|Townsend, D. M.; Hanigan, M. H.
|Inhibition of gamma-glutamyl transpeptidase or cysteine S-conjugate beta-lyase activity blocks the nephrotoxicity of cisplatin in mice
|J Pharmacol Exp Ther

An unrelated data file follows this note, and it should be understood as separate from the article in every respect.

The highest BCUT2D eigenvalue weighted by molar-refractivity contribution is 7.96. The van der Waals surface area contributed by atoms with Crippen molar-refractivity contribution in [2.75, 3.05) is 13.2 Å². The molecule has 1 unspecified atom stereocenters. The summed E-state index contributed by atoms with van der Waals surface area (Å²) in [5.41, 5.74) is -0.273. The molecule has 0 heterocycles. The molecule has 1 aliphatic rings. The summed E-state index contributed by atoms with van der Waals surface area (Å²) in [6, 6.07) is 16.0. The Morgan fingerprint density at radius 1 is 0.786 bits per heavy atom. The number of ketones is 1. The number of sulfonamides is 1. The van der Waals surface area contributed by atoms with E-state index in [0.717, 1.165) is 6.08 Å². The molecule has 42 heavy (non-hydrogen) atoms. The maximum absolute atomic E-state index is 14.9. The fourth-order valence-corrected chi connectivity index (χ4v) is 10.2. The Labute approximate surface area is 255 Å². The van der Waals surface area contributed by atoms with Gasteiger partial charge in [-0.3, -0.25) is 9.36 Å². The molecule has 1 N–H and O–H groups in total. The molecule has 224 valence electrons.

|Cisplatin is nephrotoxic. The mechanism underlying this organ-specific toxicity is unknown. We hypothesize that cisplatin is metabolized via a gamma-glutamyl transpeptidase (GGT) and cysteine S-conjugate beta-lyase- dependent pathway that has been shown to activate several haloalkenes to nephrotoxins. To test this hypothesis, we inhibited GGT and cysteine S-conjugate beta-lyase in C57BL/6 mice and analyzed the effect of the inhibitors on the nephrotoxicity of cisplatin. GGT was inhibited by pretreating the mice with acivicin. Cysteine S-conjugate beta-lyase was inhibited by aminooxyacetic acid (AOAA). Male C57BL/6 mice were treated with 15 mg/kg cisplatin (i.p.) and sacrificed on day 5. Half the mice treated with cisplatin alone died before sacrifice. The cisplatin- treated mice sacrificed at 5 days had significantly elevated levels of blood urea nitrogen (BUN). Histologic analysis revealed severe damage to the renal proximal tubules. Pretreatment with acivicin or AOAA protected the mice from the nephrotoxicity of cisplatin. None of the pretreated animals died before sacrifice. BUN levels and quantitative histologic analysis of the kidneys confirmed the protective effect of acivicin and AOAA. Platinum levels in the kidneys were not altered by acivicin or AOAA, indicating that neither affected the uptake of cisplatin into the kidney. Likewise, cisplatin-induced weight loss was not altered by acivicin or AOAA, suggesting that weight loss and nephrotoxicity are via distinct mechanisms. These data support the hypothesis that the nephrotoxicity of cisplatin is due to the metabolism of a platinum-glutathione conjugate by GGT and cysteine S- conjugate beta-lyase to a potent nephrotoxin.